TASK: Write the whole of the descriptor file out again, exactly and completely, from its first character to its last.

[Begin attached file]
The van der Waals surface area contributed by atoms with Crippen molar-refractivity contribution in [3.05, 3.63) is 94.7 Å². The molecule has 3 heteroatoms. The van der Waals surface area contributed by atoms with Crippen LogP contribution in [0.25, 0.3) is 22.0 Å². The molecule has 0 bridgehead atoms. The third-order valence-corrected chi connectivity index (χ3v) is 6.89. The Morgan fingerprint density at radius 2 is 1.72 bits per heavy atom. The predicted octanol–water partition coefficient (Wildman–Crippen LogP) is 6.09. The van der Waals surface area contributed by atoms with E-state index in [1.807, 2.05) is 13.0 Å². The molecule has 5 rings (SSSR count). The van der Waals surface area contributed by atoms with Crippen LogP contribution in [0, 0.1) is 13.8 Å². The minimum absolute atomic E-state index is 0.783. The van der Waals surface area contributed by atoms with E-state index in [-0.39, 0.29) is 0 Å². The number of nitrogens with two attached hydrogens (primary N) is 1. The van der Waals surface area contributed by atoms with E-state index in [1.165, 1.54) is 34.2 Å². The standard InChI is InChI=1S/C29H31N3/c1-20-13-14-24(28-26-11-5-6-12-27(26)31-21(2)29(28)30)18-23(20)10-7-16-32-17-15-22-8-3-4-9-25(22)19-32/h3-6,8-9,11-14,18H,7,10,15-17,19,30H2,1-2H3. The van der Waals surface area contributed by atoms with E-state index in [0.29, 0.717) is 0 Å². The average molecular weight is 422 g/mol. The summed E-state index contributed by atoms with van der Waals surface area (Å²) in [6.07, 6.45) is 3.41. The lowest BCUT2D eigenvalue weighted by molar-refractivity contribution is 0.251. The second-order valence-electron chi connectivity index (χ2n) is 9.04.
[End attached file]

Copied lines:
The van der Waals surface area contributed by atoms with Crippen molar-refractivity contribution in [3.05, 3.63) is 94.7 Å². The molecule has 3 heteroatoms. The van der Waals surface area contributed by atoms with Crippen LogP contribution in [0.25, 0.3) is 22.0 Å². The molecule has 0 bridgehead atoms. The third-order valence-corrected chi connectivity index (χ3v) is 6.89. The Morgan fingerprint density at radius 2 is 1.72 bits per heavy atom. The predicted octanol–water partition coefficient (Wildman–Crippen LogP) is 6.09. The van der Waals surface area contributed by atoms with E-state index in [1.807, 2.05) is 13.0 Å². The molecule has 5 rings (SSSR count). The van der Waals surface area contributed by atoms with Crippen LogP contribution in [0, 0.1) is 13.8 Å². The minimum absolute atomic E-state index is 0.783. The van der Waals surface area contributed by atoms with E-state index in [-0.39, 0.29) is 0 Å². The number of nitrogens with two attached hydrogens (primary N) is 1. The van der Waals surface area contributed by atoms with E-state index in [1.165, 1.54) is 34.2 Å². The standard InChI is InChI=1S/C29H31N3/c1-20-13-14-24(28-26-11-5-6-12-27(26)31-21(2)29(28)30)18-23(20)10-7-16-32-17-15-22-8-3-4-9-25(22)19-32/h3-6,8-9,11-14,18H,7,10,15-17,19,30H2,1-2H3. The van der Waals surface area contributed by atoms with E-state index in [0.29, 0.717) is 0 Å². The average molecular weight is 422 g/mol. The summed E-state index contributed by atoms with van der Waals surface area (Å²) in [6.07, 6.45) is 3.41. The lowest BCUT2D eigenvalue weighted by molar-refractivity contribution is 0.251. The second-order valence-electron chi connectivity index (χ2n) is 9.04.